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Bankruptcy vs Default – The Differences Between Them

Bankruptcy vs Default – The Differences Between Them

When it comes to bankruptcy vs default, many Canadians don’t know the difference between them. Many of us carry debt and struggle to pay it fully or on time. Debt is a big responsibility, and failure to keep up with debt payments can be costly. From accrued interest payments, negatively affected credit reports and credit scores, heightened interest rates and even default or bankruptcy, there are consequences for failing to pay your debts.

Luckily, there are relief options available, including debt consolidation and credit counselling. Before considering relief options, it’s important to assess your personal scenario (sometimes with the help of a professional), and become aware of the difference between default and bankruptcy.

What does it mean to default?

Default occurs when you fail to pay your debt. This includes missed payments, late payments, or completely stopped payments. Both individuals and businesses might default on a loan. For example, an individual who stopped paying the balance on their $5,000 credit card debt demonstrates a default. A company that consistently misses payments on their business loan is in default. It’s possible to default on a variety of debt, including:

  • Student Loans
  • Mortgages
  • Business Loans
  • Auto Loans

Defaults usually occur when a borrower doesn’t bring in enough income to make their loan payments. For example, someone who takes out a large loan to pay for medical bills might not have the income to support the large payments. Default is especially common for borrowers of student loans, as borrowers who default aren’t always necessarily graduates, and thus haven’t always obtained a secure job. Another scenario is a borrower who graduates from post-secondary education, but doesn’t secure high-enough-paying employment to pay their debts.

What is bankruptcy?

Bankruptcy is a legal process that discharges you from your debts, and protects you from legal action from your creditors. Both companies and individuals can file for bankruptcy. Industry Canada carries out the process, while Innovation, Science and Economic Development Canada enforces the Bankruptcy and Insolvency Act.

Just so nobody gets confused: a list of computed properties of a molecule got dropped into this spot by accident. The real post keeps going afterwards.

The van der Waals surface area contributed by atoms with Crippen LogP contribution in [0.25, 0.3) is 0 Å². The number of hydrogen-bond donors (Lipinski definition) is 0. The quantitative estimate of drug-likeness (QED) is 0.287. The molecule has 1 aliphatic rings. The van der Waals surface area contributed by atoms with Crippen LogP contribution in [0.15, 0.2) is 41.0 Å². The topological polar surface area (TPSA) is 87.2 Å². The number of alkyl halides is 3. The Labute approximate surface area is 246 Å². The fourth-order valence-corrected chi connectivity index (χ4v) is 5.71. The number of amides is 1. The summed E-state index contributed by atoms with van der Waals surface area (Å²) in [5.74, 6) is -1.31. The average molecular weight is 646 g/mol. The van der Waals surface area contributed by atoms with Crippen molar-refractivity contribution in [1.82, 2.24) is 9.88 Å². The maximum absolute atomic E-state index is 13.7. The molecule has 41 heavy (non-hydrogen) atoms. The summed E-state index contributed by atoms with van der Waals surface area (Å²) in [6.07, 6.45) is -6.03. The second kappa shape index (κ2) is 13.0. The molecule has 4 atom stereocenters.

Individuals must meet a few requirements to be eligible to declare bankruptcy. To qualify for bankruptcy, you must be:

  • a resident of Canada;
  • unable to pay bills when they’re due; and
  • owing more than $1,000.

Bankruptcy is usually a last resort for individuals struggling with debt. While it’s possible to default on a loan without having to declare bankruptcy, most people who declare bankruptcy have already defaulted on multiple loans.

Bankruptcy has harsh repercussions for your credit score initially, and will stay on your credit report for a significant amount of time. But, bankruptcy isn’t something to be ashamed of – it’s often necessary. You might consider bankruptcy if you’re

  • consistently missing debt payments;
  • paying bills with borrowed money;
  • credit-reliant;
  • receiving debt collection calls and letters;
  • Overwhelmed with debt to the point where your health is affected drastically; and/or
  • unable to secure more, secured or unsecured debt from your bank because your current debt is too large.

What are the benefits and drawbacks of declaring bankruptcy?

Consider these pros and cons before declaring bankruptcy.

Pros:

  • Your creditors will forgive most, if not all, of your debt
  • You’ll no longer receive debt collection calls
  • You’ll feel a sense of relief
  • You’ll have a fresh start

Cons:

  • Your credit score will be the lowest it’s ever been, the bankruptcy mark will stay on your credit for at least 6 years
  • You’ll need to give up most of your assets to your creditors
  • Your bankruptcy will be public record

What happens once you file for bankruptcy?

Innovation, Science and Economic Development Canada gives you access to a License Insolvency Trustee (LIT) who brings you through the bankruptcy process; however, they are also available to discuss your options before filing for bankruptcy.

If you indeed decide to file for bankruptcy, the LIT will help you fill out various forms. Once the trustee submits Form DC905, Bankruptcy Identification Form to the Office of the Superintendent of Bankruptcy Canada, you’ll officially be considered a bankrupt individual.

Once you declare bankruptcy, your trustee will inform your creditors of your filing. Then, the trustee will take responsibility for your assets if you have any, liquidate them, and sell them, or otherwise distribute them amongst your creditors. Assets include but aren’t limited to your car, house, expensive jewellery, or stock investments. There are a few restrictions, however; for example, if you have a Registered Retirement Savings Plan (RRSP), you won’t lose it in bankruptcy. Your trustee will also negotiate a repayment plan with your creditors where possible.

When can I be discharged from bankruptcy?

In many cases, a bankrupt individual will be automatically discharged from bankruptcy in nine months. In some cases however, an individual isn’t automatically discharged. To obtain a discharge, a trustee will recommend that you present a case in court. Bankruptcy courts can grant you absolute or conditional discharge, suspend, or refuse your discharge.

Final Thoughts On Bankruptcy vs Default

So, there’s a significant difference between default and bankruptcy. Defaulting on one loan doesn’t necessarily result in bankruptcy, but bankruptcy is often the result of multiple loan defaults. If you’re struggling with debt, consider a consumer proposal or talking to one of our credit counsellors today.

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